Posted: Thursday, May 16th, 2013 | Filed under: college, College acceptance, College Admissions, PSAT exam, PSAT test prep | author: By R. J. Portella
Posted: Sunday, February 17th, 2013 | Filed under: college, SAT, SAT exam, SAT grading, SAT II, SAT prep, SAT scoring | author: By Sarah Mollo-Christensen
“Let Go Of That Score”
If you are worried about your college entrance exam scores – namely the standardized tests – you should be…somewhat. For those suffering from score-induced panic, know that your scores, while important, should never infiltrate your self-esteem, let alone be a measure of it.
Let the others worry about themselves; you’ll have enough to manage! First up in your unique standardized testing path is taking the PSAT in October of 11th grade. A shortened version of the SAT, the 2 hour and 10 minute PSAT serves two main purposes: 1) to give you a rough (and ONLY ROUGH!) idea of your overall multiple choice questions performance, and 2) to qualify the top 1% scorers for National Merit Semi-finalist eligibility. While prestigious, National Merit is a separate, later series of steps to take. Right now, dismiss that concept altogether. Take the PSAT with as much focus as possible. The outside, overwhelming world only compromises your best efforts if you let it!
Posted: Sunday, February 10th, 2013 | Filed under: college, college essay, SAT, SAT exam, SAT II | author: By Sarah Mollo-Christensen
Exams via Flickr: Alex France
How much is too much? When it comes to the SAT, it’s a question that a lot of students (and their parents) wonder about. Few people just take the test only once; most take it several times, but how many times is too many? If twice, or three times, is good, wouldn’t four, five, or six times be even better? Well…probably not. A couple of factors come into play when you’re deciding how when, and how many times to take the SAT, so here’s a short guide to your testing schedule.
Take it More Than Once
Would it be great if you could just take the test once, and be finished? Of course it would. I mean…that would be great. That does occasionally happen, but unless you get a near-perfect score the first go-round, it’s smart to try again. Why?
Posted: Sunday, February 3rd, 2013 | Filed under: college, college life | author: By Sarah Mollo-Christensen
SAT Testing Sign via Flickr: methodshop.com
In the last post, we established that you should probably take the SAT more than once, unless you knock it so far out of the park on your first shot that it really is unnecessary. In a college admissions market where competition and pressure are sky high, however, it’s easy to let things get out of hand. It’s hard to know when to stop, when enough really is enough.
The SAT is offered in January, March, May, June, October, November, and December. Theoretically, you could start in January and go straight through the year, taking it month after month. There are a number of reasons why this would be a bad idea, not the least of which being that it would probably drive you completely crazy. Here are a few others:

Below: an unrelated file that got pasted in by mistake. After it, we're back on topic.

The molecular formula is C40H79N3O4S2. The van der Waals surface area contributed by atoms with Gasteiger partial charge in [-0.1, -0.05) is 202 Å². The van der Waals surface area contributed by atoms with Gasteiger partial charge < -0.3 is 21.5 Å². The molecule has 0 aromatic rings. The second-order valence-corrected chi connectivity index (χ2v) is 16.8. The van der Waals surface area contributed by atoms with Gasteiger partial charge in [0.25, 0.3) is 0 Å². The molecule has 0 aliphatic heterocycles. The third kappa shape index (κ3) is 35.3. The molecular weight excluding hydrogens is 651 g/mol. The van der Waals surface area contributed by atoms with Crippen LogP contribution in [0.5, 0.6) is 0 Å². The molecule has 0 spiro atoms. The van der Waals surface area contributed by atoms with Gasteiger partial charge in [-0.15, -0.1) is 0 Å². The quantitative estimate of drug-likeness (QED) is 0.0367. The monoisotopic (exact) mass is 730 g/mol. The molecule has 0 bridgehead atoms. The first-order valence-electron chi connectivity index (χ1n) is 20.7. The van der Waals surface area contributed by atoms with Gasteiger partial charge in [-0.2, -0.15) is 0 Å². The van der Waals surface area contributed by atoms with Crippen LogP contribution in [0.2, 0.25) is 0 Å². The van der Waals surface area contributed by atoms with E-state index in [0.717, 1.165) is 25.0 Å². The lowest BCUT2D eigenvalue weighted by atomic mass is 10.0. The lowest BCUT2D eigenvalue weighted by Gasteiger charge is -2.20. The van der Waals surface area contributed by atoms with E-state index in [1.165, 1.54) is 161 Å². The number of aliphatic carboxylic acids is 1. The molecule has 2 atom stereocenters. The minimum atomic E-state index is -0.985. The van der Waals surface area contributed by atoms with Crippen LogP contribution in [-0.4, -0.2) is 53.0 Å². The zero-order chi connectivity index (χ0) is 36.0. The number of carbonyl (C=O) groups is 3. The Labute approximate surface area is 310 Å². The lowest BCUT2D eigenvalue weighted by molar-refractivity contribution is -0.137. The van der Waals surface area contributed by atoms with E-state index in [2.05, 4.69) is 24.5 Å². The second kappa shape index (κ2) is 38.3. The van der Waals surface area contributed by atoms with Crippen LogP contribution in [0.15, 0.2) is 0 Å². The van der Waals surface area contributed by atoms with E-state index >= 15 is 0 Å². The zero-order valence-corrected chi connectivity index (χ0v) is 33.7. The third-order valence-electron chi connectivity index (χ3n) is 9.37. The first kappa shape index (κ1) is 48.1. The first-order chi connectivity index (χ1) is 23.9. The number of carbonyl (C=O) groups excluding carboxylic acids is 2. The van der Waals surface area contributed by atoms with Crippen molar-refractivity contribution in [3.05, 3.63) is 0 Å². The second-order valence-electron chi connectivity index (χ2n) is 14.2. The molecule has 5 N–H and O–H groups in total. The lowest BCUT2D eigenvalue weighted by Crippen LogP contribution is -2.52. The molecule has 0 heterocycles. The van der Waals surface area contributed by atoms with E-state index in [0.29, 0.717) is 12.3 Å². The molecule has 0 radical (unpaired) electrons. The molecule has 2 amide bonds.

Posted: Sunday, January 27th, 2013 | Filed under: college, college life | author: By Sarah Mollo-Christensen
Fraternity party via Flickr: Rex Roof
Fraternities and sororities get a bad rap, and sometimes deservedly so—there are a lot of things you should take into account before you join one—but there are also a lot of potential upsides. There’s a reason Greek life has been going strong for as long as it has, in fact, there are a bunch:
- It’s great to feel like you have a home base, and a place where you can walk in and be welcomed. Especially as an underclassmen, going to parties at fraternities and sororities can be intimidating—they’re not letting everyone in at the door, you don’t feel like you belong there, you don’t know where the bathroom is, or where you can leave your coat with the least risk of gross things getting spilled on it. Walking into a house where everybody knows your name, a la Cheers, can be pretty great, especially when you’re living away from home for the first time.
Sorority House via Flickr: gb_packards
In movies about college, it seems like frats and sororities are pretty much where it’s at (to use a nerdy, dated phrase, that makes it seem like I have no idea what I’m talking about when it comes to what’s cool). From Animal House to Van Wilder, it’s all about the Greeks. As with most things that are true in movies about college—nerds always get their revenge, you don’t get to 500 million friends without making a few enemies, blonde people can be lawyers—this doesn’t necessarily hold true in the harsh light of reality. Greek life can be a great choice, but it’s certainly not the only choice, and you should think about whether or not you want to be involved in that scene before you decide to join. Here are some potential downsides that you should definitely consider before you sign on:
- Being a part of a frat or a sorority is not free. There are dues, parties, formals, and any number of little expenses that add up. It usually isn’t a giant amount, but it’s definitely a factor.